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by Andrie de Vries

In my previous post I wrote about how to identify and visualize package dependencies.  Within hours, Duncan Murdoch (member of R-core) identified some discrepancies between my list of dependencies and the visualisation.  Since then, I fixed the dispecrancies. In this blog post I attempt to clarify the issues involved in listing package dependencies.

As global warming causes sea levels to rise, the risk of flooding for coastal settlements also rises over time. A recent analysis by Reuters find that incidents of coastal flooding along the Eastern seaboard of the United States have surged in recent years as the sea level steadily rises.

 

Pearl Jam has been featuring in my playlist recently, which reminded me of this old Misheard Lyrics video for Yellow Ledbetter:

 

The funny think is, I don't think Yellow Ledbetter has official lyrics, so these might be as good as any. I've seen it performed a few times on stage, and each time the lyrics are different. Not as wildly divergent as these, but still: variations each time. (If anyone does know what the actual lyrics are, please point me to the source!)

That's all for this week. See you Monday!

I was honoured to be invited earlier this month to the Directions of Statistical Computing meeting in Brixen, Italy. DSC is one of two meetings run by the R Project and unlike the useR! conference, DSC is a much smaller and intimate meeting (DSC 2014 had about 30 participants).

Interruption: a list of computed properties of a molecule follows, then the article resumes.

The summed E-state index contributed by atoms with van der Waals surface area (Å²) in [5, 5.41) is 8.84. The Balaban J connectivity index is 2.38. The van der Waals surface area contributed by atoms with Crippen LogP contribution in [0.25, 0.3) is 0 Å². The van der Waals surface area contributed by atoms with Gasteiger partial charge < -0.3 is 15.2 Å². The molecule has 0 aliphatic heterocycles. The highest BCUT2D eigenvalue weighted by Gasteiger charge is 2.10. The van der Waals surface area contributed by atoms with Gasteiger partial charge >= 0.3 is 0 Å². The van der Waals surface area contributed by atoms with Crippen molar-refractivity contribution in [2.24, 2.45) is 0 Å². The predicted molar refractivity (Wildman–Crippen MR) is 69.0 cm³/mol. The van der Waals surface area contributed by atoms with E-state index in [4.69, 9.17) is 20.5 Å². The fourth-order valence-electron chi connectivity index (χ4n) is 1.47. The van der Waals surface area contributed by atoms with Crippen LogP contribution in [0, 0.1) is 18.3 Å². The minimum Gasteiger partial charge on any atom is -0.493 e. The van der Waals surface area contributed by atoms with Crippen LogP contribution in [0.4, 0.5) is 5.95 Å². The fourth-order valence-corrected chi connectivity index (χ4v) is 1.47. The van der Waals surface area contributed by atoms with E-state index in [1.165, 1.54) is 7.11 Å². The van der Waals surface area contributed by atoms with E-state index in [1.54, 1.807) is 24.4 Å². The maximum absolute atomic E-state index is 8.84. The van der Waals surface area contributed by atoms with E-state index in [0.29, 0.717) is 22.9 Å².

R is a functional language, which means that your code often contains a lot of ( parentheses ). And complex code often means nesting those parentheses together, which make code hard to read and understand. But there's a very handy R package — magrittr, by Stefan Milton Bache — which lets you transform nested function calls into a simple pipeline of operations that's easier to write and understand.

Statistics has many canonical data sets. For classification statistics, we have the Fisher's iris data. For Big Data statistics, the canonical data set used in many examples is the Airlines data.

This blog has its fair share of typos and homophones, I know. There's always room for more proofreading. (And don't get me started on the inconsistent use of "favorite" and "favourite" — my spelling locus is drifting somewhere in the mid-Pacific these days.) But I am a bit of a grammar nerd, so I appreciate Weird Al Yankovic's attempt to get the social media set to use words proper-like (and also get off my lawn!).

 

[Reposting to update with the new date for the webinar: Tuesday July 29.]